During my studies at Arizona State University, I was in a class that was led by a graduate student from China who did not speak English very fluently and the communication barrier created a very large problem for the majority of students. I could see that this was becoming a major issue for both the instructor and the students. She was getting frustrated and attendance was declining at a rapid rate.
The class was a core class for my major and any student within our major needed to take it in order to graduate. I approached her and asked if there was anything I could offer to help. She gladly accepted my help. I always sat at the front of class and I noticed her visual cues if she was struggling explaining a concept to the class and I would get up and offer to explain the theory. I explained statistical theories, developing surveys, gathering data, writing essays, researching, and many other theories in front of the class. After class, many of the students would approach me to exchange email and phone information so we could work together so I could help them with their research papers and other homework.
They commended me for helping to explain complicated theories in an easier way and comparing them to everyday life. I helped them learn how to develop related research topics, collect research data, met with them in the library, exchanged emails, and most importantly, I saw how the students I worked with went from being frustrated and ready to drop the class, develop into hard-working “A” students.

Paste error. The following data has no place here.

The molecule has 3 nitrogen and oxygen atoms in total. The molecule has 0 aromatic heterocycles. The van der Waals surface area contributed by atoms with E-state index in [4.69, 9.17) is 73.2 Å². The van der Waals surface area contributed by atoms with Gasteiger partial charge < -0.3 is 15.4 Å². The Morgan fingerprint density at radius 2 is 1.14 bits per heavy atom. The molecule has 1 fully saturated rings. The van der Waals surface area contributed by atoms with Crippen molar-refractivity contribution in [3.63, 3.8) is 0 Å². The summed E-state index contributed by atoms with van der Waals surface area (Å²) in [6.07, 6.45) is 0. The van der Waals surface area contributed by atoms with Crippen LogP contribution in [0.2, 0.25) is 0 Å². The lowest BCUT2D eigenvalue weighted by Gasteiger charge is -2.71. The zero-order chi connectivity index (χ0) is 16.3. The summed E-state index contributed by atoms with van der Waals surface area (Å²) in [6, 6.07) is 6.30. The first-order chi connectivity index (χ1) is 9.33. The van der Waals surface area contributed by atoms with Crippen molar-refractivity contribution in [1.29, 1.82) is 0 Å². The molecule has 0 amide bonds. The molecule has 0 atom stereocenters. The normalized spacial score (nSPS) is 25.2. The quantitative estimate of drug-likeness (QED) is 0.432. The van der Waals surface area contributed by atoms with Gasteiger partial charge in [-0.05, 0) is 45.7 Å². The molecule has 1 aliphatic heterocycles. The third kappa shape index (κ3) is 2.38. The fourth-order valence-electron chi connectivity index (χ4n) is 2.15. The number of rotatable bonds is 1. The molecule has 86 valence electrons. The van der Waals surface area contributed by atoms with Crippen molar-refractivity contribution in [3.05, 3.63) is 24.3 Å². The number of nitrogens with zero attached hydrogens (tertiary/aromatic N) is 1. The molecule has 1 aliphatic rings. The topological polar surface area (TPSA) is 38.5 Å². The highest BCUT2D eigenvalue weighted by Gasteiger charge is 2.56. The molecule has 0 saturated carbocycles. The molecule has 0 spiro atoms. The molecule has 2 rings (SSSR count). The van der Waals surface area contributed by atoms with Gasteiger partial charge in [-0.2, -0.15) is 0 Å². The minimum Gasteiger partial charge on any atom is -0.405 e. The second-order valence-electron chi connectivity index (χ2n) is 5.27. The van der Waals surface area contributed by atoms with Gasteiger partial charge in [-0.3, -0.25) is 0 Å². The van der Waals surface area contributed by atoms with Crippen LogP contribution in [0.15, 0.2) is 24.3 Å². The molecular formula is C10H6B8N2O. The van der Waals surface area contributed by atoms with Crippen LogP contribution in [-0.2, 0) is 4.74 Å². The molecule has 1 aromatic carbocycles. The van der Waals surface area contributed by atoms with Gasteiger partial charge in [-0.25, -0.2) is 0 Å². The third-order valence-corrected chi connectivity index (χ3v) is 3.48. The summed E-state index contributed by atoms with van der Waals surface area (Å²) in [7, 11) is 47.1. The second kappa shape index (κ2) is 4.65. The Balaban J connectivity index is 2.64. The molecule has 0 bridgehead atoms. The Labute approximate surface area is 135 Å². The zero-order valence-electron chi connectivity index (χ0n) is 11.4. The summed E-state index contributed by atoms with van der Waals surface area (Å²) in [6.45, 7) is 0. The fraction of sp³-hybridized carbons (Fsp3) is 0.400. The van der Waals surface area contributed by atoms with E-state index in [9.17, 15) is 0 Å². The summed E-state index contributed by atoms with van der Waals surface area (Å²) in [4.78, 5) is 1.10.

The instructor had also asked for my help after class to help her understand how to reach the students more efficiently. I helped her review homework, develop more efficient lessons plans, as well as discuss the work I was doing with some of the students in the class. During this experience, I was pleased to help the students and the instructor. It was an experience that made me want to become a professor some day. I loved the feeling of helping those students and I know that they felt proud of themselves.